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Mar 17, 2021

The Philosophy of Motherhood: Cultivating a Domestic Church

Anne Marie Schlueter

From Our Sponsor, Ave Maria University

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Home. It’s a triggering word. Perhaps it evokes memories of a bygone childhood. The smell of warm chocolate chip cookies wafting from the oven. The attention of a doting mother. The sound of laughter as the family gathers around the kitchen table for a hearty meal. The warmth of being tucked into bed after perusing picture books ending with “happily ever after.”

Or, perhaps, the scene is more melancholy. The constant bickering of parents. Sibling confrontations. Messy countertops. Mounds of laundry. A place vacant of the words “I love you.” Regardless of which scene “home” conjures up, its environment has left an indelible mark on each of us.

In the Philosophy of Motherhood course offered exclusively at Ave Maria University, Dr. Janice Breidenbach teaches how motherhood is universal and forms the home. The mother’s impact is crucial to the formation of the family, and therefore, it should be studied and understood to equip those seeking to answer motherhood’s vocational call.

I recently attended Breidenbach’s class where she unpacked the topic of the home as the domestic church. On this particular evening, Breidenbach was aided by Dr. Tim Reilly, a psychology professor at AMU, who explained how the physical things in a home matter. 

He equated the physical home environment to a movie’s soundtrack, which influences how the viewer perceives the overall film. As the child grows to experience the world, the physical environment of the home sets the tone for how the child will ultimately view God, her- or himself, and others.

This “soundtrack” is influenced by the intentionality of the mother as she cultivates order within the home. Consider the beauty of the Cathedral—magnificent, ordered, and meant to cultivate reverence towards God, who is transcendent and immanent. Its beauty reminds us of the presence of God and even disposes us towards it. “Material beauty supports our longing for God,” Breidenbach said. “The domestic church isn’t any different; the physical beauty points to the spiritual, opening hearts to God.”

Breidenbach then turned to the notion of the home as a womb: a place of beginning, safety, nourishment, growth—of being alive while learning what it is to be alive. She talked about how the goal was to “copy Eden.” Eden was a place of incredible beauty, peace, and intimacy with the Creator. It was a type of first church, and so it makes sense for the mother to model the home after this beautiful garden.

The mother’s role in cultivating this domestic church is irreplaceable because she is the first to come into contact with the child. Her role in fostering beauty and creating space for encounter with God cannot be overstated. This is perhaps manifested most poignantly in the “nesting” stage of pregnancy; the pregnant woman’s desire to have everything “just so” and ready for her coming child is not only beautiful, but holy, as it is reflective of how she was created. 

Homemaking, far from being the stereotype of “shut the woman up and put her in the kitchen,” is one of the most empowering things a woman can do. Homemakers may be seen as having no societal value, but this cultural stigma could not be further from the truth. 

The goal of the mother is to lead her children to Jesus, and from there, to equip them to discern their vocations. The space this happens in is sacred. The home is the physical sign of the love between the family, brought about by husband and wife, and grown and birthed in particular by the mother. Homemaking is the mother’s heart for her family, even when it is manifested in the mundane tasks of laundry and dirty dishes.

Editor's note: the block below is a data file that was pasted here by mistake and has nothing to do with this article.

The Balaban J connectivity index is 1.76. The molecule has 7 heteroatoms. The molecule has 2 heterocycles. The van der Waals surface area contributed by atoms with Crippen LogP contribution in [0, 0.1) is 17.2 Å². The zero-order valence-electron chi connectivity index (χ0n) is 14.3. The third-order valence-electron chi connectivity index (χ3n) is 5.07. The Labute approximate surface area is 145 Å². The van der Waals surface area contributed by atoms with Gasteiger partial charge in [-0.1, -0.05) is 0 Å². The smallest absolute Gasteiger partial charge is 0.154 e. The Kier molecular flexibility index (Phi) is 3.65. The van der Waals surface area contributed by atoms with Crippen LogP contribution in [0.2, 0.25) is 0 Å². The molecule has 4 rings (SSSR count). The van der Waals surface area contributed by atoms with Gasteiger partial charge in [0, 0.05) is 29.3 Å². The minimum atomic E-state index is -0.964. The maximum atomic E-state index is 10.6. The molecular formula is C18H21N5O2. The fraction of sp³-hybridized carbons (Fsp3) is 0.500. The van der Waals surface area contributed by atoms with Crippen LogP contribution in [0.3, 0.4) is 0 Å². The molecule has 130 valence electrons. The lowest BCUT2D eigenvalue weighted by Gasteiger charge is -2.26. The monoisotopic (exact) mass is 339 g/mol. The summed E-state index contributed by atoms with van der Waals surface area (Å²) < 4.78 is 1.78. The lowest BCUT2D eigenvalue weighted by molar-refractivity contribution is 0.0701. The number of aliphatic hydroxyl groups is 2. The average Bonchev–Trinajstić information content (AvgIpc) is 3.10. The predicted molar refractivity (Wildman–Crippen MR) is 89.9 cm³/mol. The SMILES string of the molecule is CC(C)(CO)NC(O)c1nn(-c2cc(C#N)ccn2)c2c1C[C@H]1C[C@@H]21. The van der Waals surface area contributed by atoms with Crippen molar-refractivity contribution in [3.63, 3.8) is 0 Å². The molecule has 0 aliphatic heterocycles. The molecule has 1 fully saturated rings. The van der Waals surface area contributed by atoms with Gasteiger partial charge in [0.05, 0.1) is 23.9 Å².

There is power in the sacrifice to cultivate order through menial tasks, in particular when the mother looks to the example of Our Lady. The Blessed Mother perfectly teaches how to build a domestic church. In an instant, her “yes” transformed all of her priorities, shifted her energy, and suddenly, her whole life centered on stewarding the great gift from God—his Son. Mothers today have her as the example of making space to steward the great gifts they are given from God—their children.

Far from being discouraged by this image of anointed motherhood and the domestic church, women can draw strength from the Blessed Virgin Mary. Regardless of negative experiences with motherhood or personal limitations, women called to be mothers have tremendous access to grace to live out their vocations. The woman was created to show God’s beauty to the world, particularly, to her own little world: her husband and children. It isn’t about being perfect or having a designer home; rather, it is in intentionality, remaining faithful in the littlest moments and ordering homes and hearts in such a way so as to glorify God.

The Philosophy of Motherhood class beckons us to explore the obvious, the lasting impact of the home and the irreplaceable place of the mother. For a society seemingly bent on the destruction of the family, these themes are counter-cultural and transformative. 

Our Lady, Holy Mother of God, pray for us!

You May Also Like:

Motherhood Redeemed (with Kimberly Cook) [Audio]


St. Monica: The Fruitful Tears of a Mother


Biblical Wisdom for Your Motherhood (with Kimberly Hahn) [Audio]


Anne Marie Schlueter is the Social Media and Convergence Lab Coordinator for Ave Maria University, where she also received her degree in communications. Her work has appeared on prominent Catholic blogs, including Life Teen, Blessed Is She, and The Young Catholic Woman. Anne Marie has spoken to hundreds of audiences of all ages on encountering Jesus, healthy relationships, and authentic womanhood. You can connect with her on Instagram @anne_marie_schlueter.

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